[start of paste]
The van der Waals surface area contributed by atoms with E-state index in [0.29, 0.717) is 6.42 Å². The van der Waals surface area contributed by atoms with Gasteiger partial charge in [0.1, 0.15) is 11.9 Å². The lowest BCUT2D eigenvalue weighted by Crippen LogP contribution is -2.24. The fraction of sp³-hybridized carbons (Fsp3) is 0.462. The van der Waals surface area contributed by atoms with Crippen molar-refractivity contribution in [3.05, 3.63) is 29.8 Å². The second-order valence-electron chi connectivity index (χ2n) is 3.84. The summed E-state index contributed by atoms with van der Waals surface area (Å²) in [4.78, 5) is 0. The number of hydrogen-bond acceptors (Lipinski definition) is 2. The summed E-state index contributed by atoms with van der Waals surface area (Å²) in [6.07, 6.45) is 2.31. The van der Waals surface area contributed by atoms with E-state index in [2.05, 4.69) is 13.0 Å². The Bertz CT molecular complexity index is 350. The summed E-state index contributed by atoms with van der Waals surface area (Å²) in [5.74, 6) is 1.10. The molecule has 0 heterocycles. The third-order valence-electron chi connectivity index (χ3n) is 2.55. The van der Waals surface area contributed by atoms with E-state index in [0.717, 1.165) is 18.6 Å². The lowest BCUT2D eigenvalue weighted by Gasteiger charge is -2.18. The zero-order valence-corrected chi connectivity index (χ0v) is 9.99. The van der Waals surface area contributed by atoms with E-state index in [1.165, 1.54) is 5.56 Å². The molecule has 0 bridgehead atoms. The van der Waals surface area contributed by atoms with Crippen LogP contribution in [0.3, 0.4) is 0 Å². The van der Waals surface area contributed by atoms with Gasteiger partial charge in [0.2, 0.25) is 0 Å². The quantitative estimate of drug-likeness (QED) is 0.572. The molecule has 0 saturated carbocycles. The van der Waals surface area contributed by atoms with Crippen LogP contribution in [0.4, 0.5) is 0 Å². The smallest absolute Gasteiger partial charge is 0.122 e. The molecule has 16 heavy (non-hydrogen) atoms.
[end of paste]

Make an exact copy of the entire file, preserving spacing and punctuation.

The van der Waals surface area contributed by atoms with E-state index in [0.29, 0.717) is 6.42 Å². The van der Waals surface area contributed by atoms with Gasteiger partial charge in [0.1, 0.15) is 11.9 Å². The lowest BCUT2D eigenvalue weighted by Crippen LogP contribution is -2.24. The fraction of sp³-hybridized carbons (Fsp3) is 0.462. The van der Waals surface area contributed by atoms with Crippen molar-refractivity contribution in [3.05, 3.63) is 29.8 Å². The second-order valence-electron chi connectivity index (χ2n) is 3.84. The summed E-state index contributed by atoms with van der Waals surface area (Å²) in [4.78, 5) is 0. The number of hydrogen-bond acceptors (Lipinski definition) is 2. The summed E-state index contributed by atoms with van der Waals surface area (Å²) in [6.07, 6.45) is 2.31. The van der Waals surface area contributed by atoms with E-state index in [2.05, 4.69) is 13.0 Å². The Bertz CT molecular complexity index is 350. The summed E-state index contributed by atoms with van der Waals surface area (Å²) in [5.74, 6) is 1.10. The molecule has 0 heterocycles. The third-order valence-electron chi connectivity index (χ3n) is 2.55. The van der Waals surface area contributed by atoms with E-state index in [0.717, 1.165) is 18.6 Å². The lowest BCUT2D eigenvalue weighted by Gasteiger charge is -2.18. The zero-order valence-corrected chi connectivity index (χ0v) is 9.99. The van der Waals surface area contributed by atoms with E-state index in [1.165, 1.54) is 5.56 Å². The molecule has 0 bridgehead atoms. The van der Waals surface area contributed by atoms with Crippen LogP contribution in [0.3, 0.4) is 0 Å². The van der Waals surface area contributed by atoms with Gasteiger partial charge in [0.2, 0.25) is 0 Å². The quantitative estimate of drug-likeness (QED) is 0.572. The molecule has 0 saturated carbocycles. The van der Waals surface area contributed by atoms with Crippen LogP contribution in [0.4, 0.5) is 0 Å². The smallest absolute Gasteiger partial charge is 0.122 e. The molecule has 16 heavy (non-hydrogen) atoms.